I'm analysing detection rates of carcasses for birds and mammals in either open fields or in forests, using kaplan-meier survival functions. The p-value is determined by log rank test.

I found that birds detected carcasses in open fields significantly faster than in forests (n = 34, chi^2 = 11.11, df = 1, p = 0.00086), whereas mammals detected carcasses in forests significantly faster than in open fields (n = 34, chi^2 = 8.01, df = 1, p = 0.0047).

My question is whether or not I can say anything about the fact that the relation of habitat (open/forest) is stronger for birds than it is for mammals, given the statistics mentioned above? And if so, what?

On the internet I read different opinions on this matter. Some say it does not make sense to compare two p-values between each other, some argue otherwise. However, everybody talks about comparing not necessarily the p-values, but the effect sizes. But how do I calculate the effect sizes for log rank tests?

Here (What sense does it make to compare p-values to each other?) it is stated that if the sample size is fixed (which is the case here: both are based on the same 34 carcasses), then p-values are monotonically related to Cohen's d. Does that mean that (because the sample sizes are equal) I can compare the p-values?

If I could compare the p-values with each other, what could I say about it? Is the relation between habitat and detection rates of birds 5.5 times stronger / more evident / clearer / ... than for mammals?


The page to which you linked refers to a situation with t-tests, which aren't appropriate for your survival data. Also, your effective sample size isn't just the number of carcasses but also involves the number of birds or mammals that you evaluated; it's the number of "events" (detections of carcasses) that's the critical sample size in survival analysis. So you can't count on a proportional relation between p-value and effect size, as on that page.

An effect size for a difference is the ratio of the point estimate of a difference to a variability estimate, like a standard deviation. For your situation, you could use mean survival (if the carcass is always found eventually) or a restricted mean survival (up to some end point in time) as a measure of speed of detection. Software for Kaplan-Meier studies can report those mean values and corresponding variances (squares of standard deviations). If the field and forest tests were done independently, the variance of the (restricted) mean-survival difference between field and forest for each Class (bird, mammal) is the sum of those variances. The square root of that variance of the difference provides the standard deviation of the difference. The ratio of the difference in (restricted) mean survival to its standard deviation would be a type of effect size.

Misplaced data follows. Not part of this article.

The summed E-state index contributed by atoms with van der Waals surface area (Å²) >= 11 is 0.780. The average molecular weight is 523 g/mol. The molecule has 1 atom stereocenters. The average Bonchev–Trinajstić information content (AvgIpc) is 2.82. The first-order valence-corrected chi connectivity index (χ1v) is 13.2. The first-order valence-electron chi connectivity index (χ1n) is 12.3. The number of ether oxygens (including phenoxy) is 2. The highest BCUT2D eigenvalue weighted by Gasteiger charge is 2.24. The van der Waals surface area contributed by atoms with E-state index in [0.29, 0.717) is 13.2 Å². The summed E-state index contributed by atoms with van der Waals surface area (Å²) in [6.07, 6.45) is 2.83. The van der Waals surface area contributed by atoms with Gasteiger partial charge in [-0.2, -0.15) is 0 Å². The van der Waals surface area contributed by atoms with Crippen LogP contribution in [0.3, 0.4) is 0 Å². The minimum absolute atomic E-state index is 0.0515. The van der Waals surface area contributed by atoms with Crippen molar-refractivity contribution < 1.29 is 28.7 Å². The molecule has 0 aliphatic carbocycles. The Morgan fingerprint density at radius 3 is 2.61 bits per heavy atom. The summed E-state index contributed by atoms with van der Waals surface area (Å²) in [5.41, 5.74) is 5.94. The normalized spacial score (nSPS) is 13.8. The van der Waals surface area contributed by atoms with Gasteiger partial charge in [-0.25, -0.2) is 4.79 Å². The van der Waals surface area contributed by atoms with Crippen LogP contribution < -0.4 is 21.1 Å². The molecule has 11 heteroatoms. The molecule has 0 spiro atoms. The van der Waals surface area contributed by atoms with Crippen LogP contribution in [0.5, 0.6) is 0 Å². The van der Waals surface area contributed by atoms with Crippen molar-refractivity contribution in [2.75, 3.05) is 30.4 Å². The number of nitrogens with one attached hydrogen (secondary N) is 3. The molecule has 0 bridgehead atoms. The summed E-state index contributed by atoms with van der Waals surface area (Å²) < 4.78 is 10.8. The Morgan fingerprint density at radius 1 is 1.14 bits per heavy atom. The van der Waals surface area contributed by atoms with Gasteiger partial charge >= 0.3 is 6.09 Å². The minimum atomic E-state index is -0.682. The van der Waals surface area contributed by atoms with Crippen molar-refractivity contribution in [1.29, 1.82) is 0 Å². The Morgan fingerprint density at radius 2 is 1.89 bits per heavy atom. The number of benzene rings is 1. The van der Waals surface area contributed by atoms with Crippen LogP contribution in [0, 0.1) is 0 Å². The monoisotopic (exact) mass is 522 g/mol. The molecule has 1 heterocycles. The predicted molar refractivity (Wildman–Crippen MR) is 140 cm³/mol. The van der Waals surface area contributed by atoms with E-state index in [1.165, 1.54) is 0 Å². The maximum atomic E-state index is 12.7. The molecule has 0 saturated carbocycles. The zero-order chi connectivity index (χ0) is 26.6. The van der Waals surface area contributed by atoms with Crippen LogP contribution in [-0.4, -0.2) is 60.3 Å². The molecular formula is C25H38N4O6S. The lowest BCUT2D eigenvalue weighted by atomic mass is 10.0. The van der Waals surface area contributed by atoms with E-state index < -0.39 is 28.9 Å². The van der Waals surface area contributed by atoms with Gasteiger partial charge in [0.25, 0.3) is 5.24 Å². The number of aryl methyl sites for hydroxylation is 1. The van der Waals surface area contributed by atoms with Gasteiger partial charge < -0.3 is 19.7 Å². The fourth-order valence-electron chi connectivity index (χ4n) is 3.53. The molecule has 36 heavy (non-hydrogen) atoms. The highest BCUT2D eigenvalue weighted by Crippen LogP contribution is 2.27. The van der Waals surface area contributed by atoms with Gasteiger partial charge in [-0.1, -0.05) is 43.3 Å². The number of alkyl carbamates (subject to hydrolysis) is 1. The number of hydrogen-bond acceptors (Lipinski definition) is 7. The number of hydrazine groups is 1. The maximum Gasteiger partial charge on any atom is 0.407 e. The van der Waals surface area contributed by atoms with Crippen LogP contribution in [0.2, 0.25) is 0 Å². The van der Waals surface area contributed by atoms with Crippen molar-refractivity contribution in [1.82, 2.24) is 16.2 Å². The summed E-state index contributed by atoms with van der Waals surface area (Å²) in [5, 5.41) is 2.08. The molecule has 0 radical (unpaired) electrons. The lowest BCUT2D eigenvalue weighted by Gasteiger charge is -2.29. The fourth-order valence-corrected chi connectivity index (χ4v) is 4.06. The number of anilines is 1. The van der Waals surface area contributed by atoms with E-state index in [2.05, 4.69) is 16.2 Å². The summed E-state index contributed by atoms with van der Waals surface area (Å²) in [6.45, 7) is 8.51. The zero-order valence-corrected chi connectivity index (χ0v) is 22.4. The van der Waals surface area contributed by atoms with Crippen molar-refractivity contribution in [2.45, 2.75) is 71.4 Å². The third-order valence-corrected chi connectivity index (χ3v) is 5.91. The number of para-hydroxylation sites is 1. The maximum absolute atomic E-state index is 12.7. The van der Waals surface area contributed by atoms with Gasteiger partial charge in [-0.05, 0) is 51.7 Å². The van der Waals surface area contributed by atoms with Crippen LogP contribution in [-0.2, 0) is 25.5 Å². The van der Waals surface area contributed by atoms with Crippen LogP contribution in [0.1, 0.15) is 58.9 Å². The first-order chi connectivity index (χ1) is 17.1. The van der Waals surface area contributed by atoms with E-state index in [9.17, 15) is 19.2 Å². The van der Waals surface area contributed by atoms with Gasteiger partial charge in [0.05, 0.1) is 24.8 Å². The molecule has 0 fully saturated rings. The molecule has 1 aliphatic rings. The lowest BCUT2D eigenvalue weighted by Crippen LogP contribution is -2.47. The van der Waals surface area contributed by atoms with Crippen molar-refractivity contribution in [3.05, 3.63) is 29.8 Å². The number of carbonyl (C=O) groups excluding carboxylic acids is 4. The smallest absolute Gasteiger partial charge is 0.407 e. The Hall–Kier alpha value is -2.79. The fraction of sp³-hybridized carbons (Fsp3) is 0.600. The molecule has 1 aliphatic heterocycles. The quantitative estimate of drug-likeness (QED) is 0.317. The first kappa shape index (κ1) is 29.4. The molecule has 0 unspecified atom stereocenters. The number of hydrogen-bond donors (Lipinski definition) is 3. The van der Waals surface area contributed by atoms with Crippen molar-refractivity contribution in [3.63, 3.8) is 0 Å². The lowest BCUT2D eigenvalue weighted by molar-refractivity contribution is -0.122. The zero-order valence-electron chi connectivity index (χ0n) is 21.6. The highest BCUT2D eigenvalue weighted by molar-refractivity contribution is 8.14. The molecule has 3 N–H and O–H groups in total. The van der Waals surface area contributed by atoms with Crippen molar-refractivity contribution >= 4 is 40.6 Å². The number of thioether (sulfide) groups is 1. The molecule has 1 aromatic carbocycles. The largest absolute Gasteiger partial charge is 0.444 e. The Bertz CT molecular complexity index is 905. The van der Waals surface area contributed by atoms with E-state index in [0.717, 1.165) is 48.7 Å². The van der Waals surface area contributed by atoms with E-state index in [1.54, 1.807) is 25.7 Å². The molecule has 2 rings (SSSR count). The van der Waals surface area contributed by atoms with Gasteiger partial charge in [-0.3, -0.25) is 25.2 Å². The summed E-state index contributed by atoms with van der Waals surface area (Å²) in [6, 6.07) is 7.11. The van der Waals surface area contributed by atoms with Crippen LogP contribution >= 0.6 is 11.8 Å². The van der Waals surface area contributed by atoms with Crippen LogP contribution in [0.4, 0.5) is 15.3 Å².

A potentially more elegant way to proceed would be to move away from separate Kaplan-Meier analyses for each Class and combine all the data into a single survival regression model (semi-parametric Cox, or fully parametric regression like a Weibull or an accelerated-failure-time model), with Class, habitat (field/forest) and their interaction included as predictors. The result would provide estimates and covariances of coefficients that could be combined however you want to examine the significance of differences between the Classes, based on the formula for the variance of a weighted sum of variables.

  • $\begingroup$ This helps a lot, thanks! $\endgroup$ – Peter Oct 24 '20 at 22:11

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